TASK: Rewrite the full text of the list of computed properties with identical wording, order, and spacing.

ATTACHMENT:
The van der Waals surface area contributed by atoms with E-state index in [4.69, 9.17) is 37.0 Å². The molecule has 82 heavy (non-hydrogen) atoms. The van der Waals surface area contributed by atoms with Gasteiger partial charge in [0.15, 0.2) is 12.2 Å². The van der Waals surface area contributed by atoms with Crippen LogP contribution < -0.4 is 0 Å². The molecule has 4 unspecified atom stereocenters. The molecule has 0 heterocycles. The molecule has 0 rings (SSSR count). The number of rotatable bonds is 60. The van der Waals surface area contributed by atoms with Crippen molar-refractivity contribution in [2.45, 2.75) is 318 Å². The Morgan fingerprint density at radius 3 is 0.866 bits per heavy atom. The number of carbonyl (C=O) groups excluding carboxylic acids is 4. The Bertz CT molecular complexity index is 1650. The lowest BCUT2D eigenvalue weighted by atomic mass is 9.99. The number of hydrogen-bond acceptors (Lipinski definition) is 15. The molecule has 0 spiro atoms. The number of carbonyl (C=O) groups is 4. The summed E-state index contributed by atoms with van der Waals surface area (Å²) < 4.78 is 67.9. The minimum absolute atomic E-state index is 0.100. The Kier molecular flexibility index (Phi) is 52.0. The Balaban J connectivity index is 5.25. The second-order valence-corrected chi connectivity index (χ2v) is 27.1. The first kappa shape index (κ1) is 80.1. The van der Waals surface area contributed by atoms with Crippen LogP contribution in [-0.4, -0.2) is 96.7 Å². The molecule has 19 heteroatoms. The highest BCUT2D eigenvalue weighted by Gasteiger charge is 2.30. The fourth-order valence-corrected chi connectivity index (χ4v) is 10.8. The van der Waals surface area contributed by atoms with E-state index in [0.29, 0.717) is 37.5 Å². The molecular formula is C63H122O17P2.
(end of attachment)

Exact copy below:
The van der Waals surface area contributed by atoms with E-state index in [4.69, 9.17) is 37.0 Å². The molecule has 82 heavy (non-hydrogen) atoms. The van der Waals surface area contributed by atoms with Gasteiger partial charge in [0.15, 0.2) is 12.2 Å². The van der Waals surface area contributed by atoms with Crippen LogP contribution < -0.4 is 0 Å². The molecule has 4 unspecified atom stereocenters. The molecule has 0 heterocycles. The molecule has 0 rings (SSSR count). The number of rotatable bonds is 60. The van der Waals surface area contributed by atoms with Crippen molar-refractivity contribution in [2.45, 2.75) is 318 Å². The Morgan fingerprint density at radius 3 is 0.866 bits per heavy atom. The number of carbonyl (C=O) groups excluding carboxylic acids is 4. The Bertz CT molecular complexity index is 1650. The lowest BCUT2D eigenvalue weighted by atomic mass is 9.99. The number of hydrogen-bond acceptors (Lipinski definition) is 15. The molecule has 0 spiro atoms. The number of carbonyl (C=O) groups is 4. The summed E-state index contributed by atoms with van der Waals surface area (Å²) < 4.78 is 67.9. The minimum absolute atomic E-state index is 0.100. The Kier molecular flexibility index (Phi) is 52.0. The Balaban J connectivity index is 5.25. The second-order valence-corrected chi connectivity index (χ2v) is 27.1. The first kappa shape index (κ1) is 80.1. The van der Waals surface area contributed by atoms with Crippen LogP contribution in [-0.4, -0.2) is 96.7 Å². The molecule has 19 heteroatoms. The highest BCUT2D eigenvalue weighted by Gasteiger charge is 2.30. The fourth-order valence-corrected chi connectivity index (χ4v) is 10.8. The van der Waals surface area contributed by atoms with E-state index in [0.29, 0.717) is 37.5 Å². The molecular formula is C63H122O17P2.